An important advantage of having a propellant which is meltable is that the propellant from an outdated missile can be melted down and reused. At the time of such remelting, the propellant might be reformulated, e g., by addition of additional fuel or oxidizer particulates. Accordingly, the thermoplastic of the propellant composition provides for its eventual recycle, as opposed to the burning required for disposal of thermoset propellant compositions. Because the thermoplastic propellant does not have a "pot life", there are no limitations to the time of casting, and if any problems develop during casting, the process can be delayed as long as necessary merely by maintaining the propellant formulation in molten form.

In preparing propellants in accordance with the present invention, no solvents or other highly volatile substances are required. Accordingly, no special measures or special apparatus are required to contain solvent vapors, to remove solvent from the formulation or to recover solvent for reuse. Propellant formulations in accordance with the present invention may be prepared by conventional mixing apparatus without requiring extrusion, although extrusion may be used to prepare certain forms of propellants, such as propellant pellets.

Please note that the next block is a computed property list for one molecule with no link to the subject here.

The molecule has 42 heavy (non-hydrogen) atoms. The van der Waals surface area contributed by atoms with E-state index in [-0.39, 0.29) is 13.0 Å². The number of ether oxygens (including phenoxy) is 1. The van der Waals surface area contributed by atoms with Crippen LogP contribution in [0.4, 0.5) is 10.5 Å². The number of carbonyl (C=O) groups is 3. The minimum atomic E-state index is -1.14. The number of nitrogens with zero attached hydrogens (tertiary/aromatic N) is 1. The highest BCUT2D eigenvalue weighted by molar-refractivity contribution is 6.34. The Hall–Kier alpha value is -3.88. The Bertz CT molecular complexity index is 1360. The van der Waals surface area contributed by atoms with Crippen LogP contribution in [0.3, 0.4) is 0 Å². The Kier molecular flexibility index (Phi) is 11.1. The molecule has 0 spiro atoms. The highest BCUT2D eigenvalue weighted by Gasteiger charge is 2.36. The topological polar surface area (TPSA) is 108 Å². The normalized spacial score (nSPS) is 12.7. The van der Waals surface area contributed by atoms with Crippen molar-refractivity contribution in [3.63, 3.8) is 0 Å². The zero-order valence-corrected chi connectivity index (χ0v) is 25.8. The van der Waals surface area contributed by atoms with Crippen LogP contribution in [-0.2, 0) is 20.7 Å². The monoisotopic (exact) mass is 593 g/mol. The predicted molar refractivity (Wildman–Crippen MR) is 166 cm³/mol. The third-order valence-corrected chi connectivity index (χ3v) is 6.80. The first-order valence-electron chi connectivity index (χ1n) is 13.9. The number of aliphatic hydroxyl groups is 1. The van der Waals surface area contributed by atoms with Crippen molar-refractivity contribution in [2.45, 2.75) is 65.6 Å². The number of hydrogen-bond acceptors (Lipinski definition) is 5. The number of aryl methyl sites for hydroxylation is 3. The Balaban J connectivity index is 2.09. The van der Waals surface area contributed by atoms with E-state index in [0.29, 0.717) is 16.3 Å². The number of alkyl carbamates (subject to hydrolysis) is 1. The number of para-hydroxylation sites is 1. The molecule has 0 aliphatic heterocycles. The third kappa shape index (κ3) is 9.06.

An important advantage of syndiotactic butadienes for use in propellant binders is their low melting temperatures, and propellant formulations using syndiotactic butadienes are processable in the range of to 120 C. Low processing temperatures help to ensure safety in processing high-energy compounds. Syndiotactic butadienes also have excellent low-temperature properties, typically having glass transition temperatures in the range of -40 F. (-40 C.). Low-temperature properties are important for propellant systems which might be used at very low temperatures or even exposed to very low temperatures prior to use.

The invention will now be described in greater detail by way of specific examples.


A pilot scale mix of a composite propellant with a thermoplastic elastomeric binder is described in this example. 240 grams of a composite propellant were made from the following ingredients:

______________________________________Ingredient               Weight Percent______________________________________Syndiotactic Polybutadiene RB-810                    8.3Dioctyl Adipate          15.9Lecithin                 0.8Unground Ammonium Perchlorate (AP) 200 u                    50.0Ground Ammonium Perchlorate (AP) 18 u                    25.0______________________________________